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4 OCM Tactics to Avoid Project Heart Break

Large organizational changes, like an ERP implementation or upgrade, affect many people and processes. When not handled correctly, these changes can lower productivity and morale. The Avaap Organizational Change Management (OCM) team offers some words of wisdom on how to avoid project heartbreak when initiating organizational change in this special Valentine’s Day treat.

Relationships Matter

Executives and business sponsors are critical change champions to every organizational change effort. Prosci®, a global leader in change management best practice research, found through their 20-year longitudinal research that the number one indicator of project success is active and visible sponsorship for the change. Conversely, the number one indicator of project failure is lack of active and visible sponsorship. Leaders need to be aligned and demonstrating active and visible support – in public and in private – that show they support the transition and will role model the expected changes.

Barbari Griesse, Vice President of Advisory Services

There is Power in Listening

Instituting two-way communication protocols with multiple avenues for people to bring forward questions, concerns, and ideas has the added benefit of strengthening the organizational “muscle” for navigating future changes.

Employees are often seen as ‘targets’ of the change and communications are delivered ‘at’ employees. Dialogue is important, and true employee engagement includes feedback loops. During times of change, employees need the opportunity to share their thoughts, opinions, reactions, and feedback about the change itself, the disruption that is occurring, and the progress being made. Industry best practices recommend:

  1. Create feedback channels that are anonymous. Allow employees to respond with confidence that their opinions will not be held against them.
  2. Leaders and managers need to share what they have heard and are learning. Having front line leaders transparently discuss feedback received, positive and negative, demonstrates to employees that when they speak someone is listening.
  3. The organization must act on the feedback received. Without organizational action employees will stop engaging and their willingness to change will decrease.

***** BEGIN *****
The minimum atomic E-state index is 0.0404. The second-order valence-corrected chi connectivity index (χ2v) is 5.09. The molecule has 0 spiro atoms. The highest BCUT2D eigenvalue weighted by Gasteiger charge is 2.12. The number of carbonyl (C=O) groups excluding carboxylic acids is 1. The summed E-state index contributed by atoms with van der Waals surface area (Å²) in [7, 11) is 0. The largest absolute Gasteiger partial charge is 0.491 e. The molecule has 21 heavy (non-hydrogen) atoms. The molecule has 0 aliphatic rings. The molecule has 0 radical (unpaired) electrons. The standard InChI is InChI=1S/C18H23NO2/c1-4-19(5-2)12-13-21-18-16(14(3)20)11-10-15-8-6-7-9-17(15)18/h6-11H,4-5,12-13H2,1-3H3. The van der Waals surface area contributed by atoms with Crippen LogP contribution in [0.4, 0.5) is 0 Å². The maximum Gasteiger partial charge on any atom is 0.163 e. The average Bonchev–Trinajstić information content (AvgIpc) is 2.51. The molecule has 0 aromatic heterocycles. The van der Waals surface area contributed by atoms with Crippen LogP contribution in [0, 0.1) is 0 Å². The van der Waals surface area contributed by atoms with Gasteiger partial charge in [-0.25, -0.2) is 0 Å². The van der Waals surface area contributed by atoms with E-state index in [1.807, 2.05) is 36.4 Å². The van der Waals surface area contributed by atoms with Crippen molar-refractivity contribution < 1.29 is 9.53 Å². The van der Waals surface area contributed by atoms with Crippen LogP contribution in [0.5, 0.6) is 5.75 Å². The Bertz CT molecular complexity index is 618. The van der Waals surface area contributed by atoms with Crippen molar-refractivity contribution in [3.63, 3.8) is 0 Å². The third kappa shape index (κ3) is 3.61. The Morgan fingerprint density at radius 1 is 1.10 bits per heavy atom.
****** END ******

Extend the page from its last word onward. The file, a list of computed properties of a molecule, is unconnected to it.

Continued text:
Mark Dillard, Director of Consulting Services

Use Labels with Caution

In the world of OCM, we use the term “resistance” to describe when individuals or groups (stakeholders) impacted by change are not adapting and adopting to the new way of working according to expectations or plans. As practitioners and/or leaders of change, we must caution ourselves in using the label resistance when addressing behaviors that delay the new way of working.

Alternative terms for resistance include confrontation, struggle, conflict, or defiance, invoking a negative, auto-defensive response that creates a barrier, impeding efforts to address slow adoption in individuals or groups.

Behavior that is categorized as resistance is driven by emotional or intentional refusal to change when more likely the delay in adoption is something else – lack of ability or understanding, procrastination, past change experience, personal life events, change saturation or fatigue. Seek to understand and find out what is driving the behavior at its root.

How to approach slow adoption behavior?

  1. Express the importance of the new way of working.
  2. Collaborate to form a solution.
  3. Put time and actions in place.
  4. Take ownership to remove barriers or get additional support when you can.

Leslie Oines, Principal Consultant

Practice Makes Perfect

Nearly half of our day-to-day behaviors are wired so deeply in our brains that we perform them automatically. The habits that make up our everyday behavior are a key part of why it can be hard for us to adopt any type of change. Put a detour on the route, move the bread at the grocery store, or hand an iPhone user an Android, and you’ve disrupted the habit. People need to slow down and think about something they did yesterday, using valuable brain power. This intentional shifting and focusing of attention on the new behavior is a form of task switching, which might waste only 1/10th of a second for each task switch, but can add up to a loss of 40 percent of your productivity throughout a day. And it can take an average of 66 days to build a new habit.

You can help make this easier by:

  1. Fostering a supportive environment that encourages employees to adopt the change. Make the effort to understand what the root of resistance might be. Give key employee ambassadors early access to understand the change first and to help others through the process. Track progress and recognize success.
  2. Make it easy to do the right thing so it is convenient to adopt the new behavior. Be clear in communication and training, repeating what you say five to seven times to help it sink in. Look for components that help form a habit loop.
  3. Extend grace while employees are adjusting to the change. Plan for mistakes, empower leaders to empathize, and respond to questions.

By their very nature, habits keep us doing what we have always done. Creating new habits takes time, and there is no magic, one-size-fits-all solution. Being aware of your initiative’s impact to habits ensures that you can identify changing behaviors and best help employees to adjust.

Katie Brandt, Consultant

Looking to kick off a new organizational change initiative? Get in touch to learn how to get the most positive impact from change!